He refers to the "Platonic ideal" brain that has the "theoretical maximum intelligence."

    This is not new stuff. Stephen Hsu has discussed the minus versus plus theories of intelligence on his blog. It just seems like the evidence is supporting the minus theory at this point.

    By the way, as expected Mitchell mostly sidesteps race.

    This is almost surely wrong. Yes, the cause of depressed IQ (within races) must be defects but probably it’s like anything else – people start out with average IQ and then really extraordinary individuals (or groups) have “beneficial” mutations on top of that. Usain Bolt probably has a mutation that gives him more fast twitch muscle than the average normal or “perfect” person – he is better than perfect if perfect means having the standard set of genes with no mutations. The “perfect” human has genes that will produce an amount of growth hormone that will grow him to around 6′ but Shaquille O’Neal has some mutation that made him grow bigger than “perfect”.

    For example, Ashkenazi Jews are known to suffer from genetic diseases ( Tay-Sachs and Gaucher’s) that are neurological in nature. One copy of the gene is beneficial for intelligence – the mutation increases levels of a chemical that promotes neuronal growth, but two copies is too much of a good thing and you end up with some terrible disease. Even “beneficial” mutations tend to be two-edged swords, which is why everyone doesn’t have them.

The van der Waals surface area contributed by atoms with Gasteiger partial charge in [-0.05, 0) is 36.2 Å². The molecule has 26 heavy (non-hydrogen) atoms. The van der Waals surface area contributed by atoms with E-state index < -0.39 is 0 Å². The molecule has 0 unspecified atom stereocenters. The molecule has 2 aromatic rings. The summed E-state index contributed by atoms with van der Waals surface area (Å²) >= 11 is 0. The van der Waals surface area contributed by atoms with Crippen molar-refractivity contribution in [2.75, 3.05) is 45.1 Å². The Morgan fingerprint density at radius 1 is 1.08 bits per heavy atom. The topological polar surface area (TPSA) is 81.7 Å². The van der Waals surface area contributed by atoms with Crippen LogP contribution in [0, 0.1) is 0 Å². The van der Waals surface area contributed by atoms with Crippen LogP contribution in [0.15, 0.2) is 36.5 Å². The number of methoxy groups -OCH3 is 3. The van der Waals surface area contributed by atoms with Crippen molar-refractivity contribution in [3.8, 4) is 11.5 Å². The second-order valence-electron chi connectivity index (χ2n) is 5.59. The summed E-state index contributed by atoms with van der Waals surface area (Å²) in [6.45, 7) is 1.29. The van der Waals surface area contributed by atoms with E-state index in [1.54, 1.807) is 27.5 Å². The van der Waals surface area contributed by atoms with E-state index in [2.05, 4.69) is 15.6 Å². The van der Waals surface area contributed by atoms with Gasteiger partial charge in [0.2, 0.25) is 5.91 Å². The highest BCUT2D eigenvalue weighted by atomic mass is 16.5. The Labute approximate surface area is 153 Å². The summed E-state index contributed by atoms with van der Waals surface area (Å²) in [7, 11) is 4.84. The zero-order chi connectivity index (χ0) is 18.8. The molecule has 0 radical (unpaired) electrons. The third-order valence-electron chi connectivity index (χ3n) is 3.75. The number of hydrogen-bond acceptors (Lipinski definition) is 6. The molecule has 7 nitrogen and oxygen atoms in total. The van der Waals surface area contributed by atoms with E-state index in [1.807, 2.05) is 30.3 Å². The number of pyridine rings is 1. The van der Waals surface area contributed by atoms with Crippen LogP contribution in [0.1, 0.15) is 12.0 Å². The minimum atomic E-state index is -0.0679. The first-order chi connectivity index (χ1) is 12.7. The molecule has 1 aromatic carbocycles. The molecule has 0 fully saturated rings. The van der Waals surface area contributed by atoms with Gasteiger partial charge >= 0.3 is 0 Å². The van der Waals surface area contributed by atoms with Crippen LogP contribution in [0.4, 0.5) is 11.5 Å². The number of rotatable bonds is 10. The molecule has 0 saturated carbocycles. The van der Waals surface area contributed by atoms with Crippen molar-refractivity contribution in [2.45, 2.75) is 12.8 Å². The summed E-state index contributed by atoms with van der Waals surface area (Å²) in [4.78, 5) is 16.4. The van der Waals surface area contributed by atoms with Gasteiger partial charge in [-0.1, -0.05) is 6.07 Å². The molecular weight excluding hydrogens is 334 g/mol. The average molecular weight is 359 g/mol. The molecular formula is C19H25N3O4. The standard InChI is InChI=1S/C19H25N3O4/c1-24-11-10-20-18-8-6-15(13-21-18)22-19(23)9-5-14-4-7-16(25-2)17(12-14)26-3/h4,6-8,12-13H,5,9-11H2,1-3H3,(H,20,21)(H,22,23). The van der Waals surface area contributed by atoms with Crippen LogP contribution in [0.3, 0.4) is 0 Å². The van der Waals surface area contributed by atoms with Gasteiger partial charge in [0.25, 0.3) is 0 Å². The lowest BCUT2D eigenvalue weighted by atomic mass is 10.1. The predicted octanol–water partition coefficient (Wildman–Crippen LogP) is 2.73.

https://www.nytimes.com/2005/06/03/science/researchers-say-intelligence-and-diseases-may-be-linked-in.html

  57. @Jack D
    My wife works with learning disabled kids, which to some extent (she would disagree) is a euphemism for "not that bright". A disproportionate % of her patients are adopted. Rich people don't put their kids up for adoption and poor dysfunctional people tend to have dumb kids (that mom maybe drinks or takes drugs during pregnancy doesn't help either). In the old days, you would have college girls get knocked up and put their kids up for adoption (like Steve Jobs) but that doesn't happen anymore with abortion, birth control and no stigma on single motherhood.

    I live in a superzip so these kids get adopted into high achieving families. It is out of the question that they are attending college even if they are as dumb as rocks (excuse me, learning disabled) - almost 100% of the kids in the local schools attend college. It would embarrass the parents if their kid didn't go to college. Not only do they want their kids to attend college, they want them to attend someplace with name brand cachet (maybe their alma mater) even if that isn't the best place for their kids.

    But these kids retain their familial IQ. Some of these kids are clearly not college material and it is wasted on them (some of them have other talents - artistic, musical, etc. but they are just not set up for academic work). If this same kid got adopted into a blue collar family, the family would be more willing to accept that it's OK for the kid not to attend college if she is not really college material. But the rich kid ends up with a degree in some non-STEM area (no way they could hack a STEM program) and a job as a barista. They would have been better off training for a trade.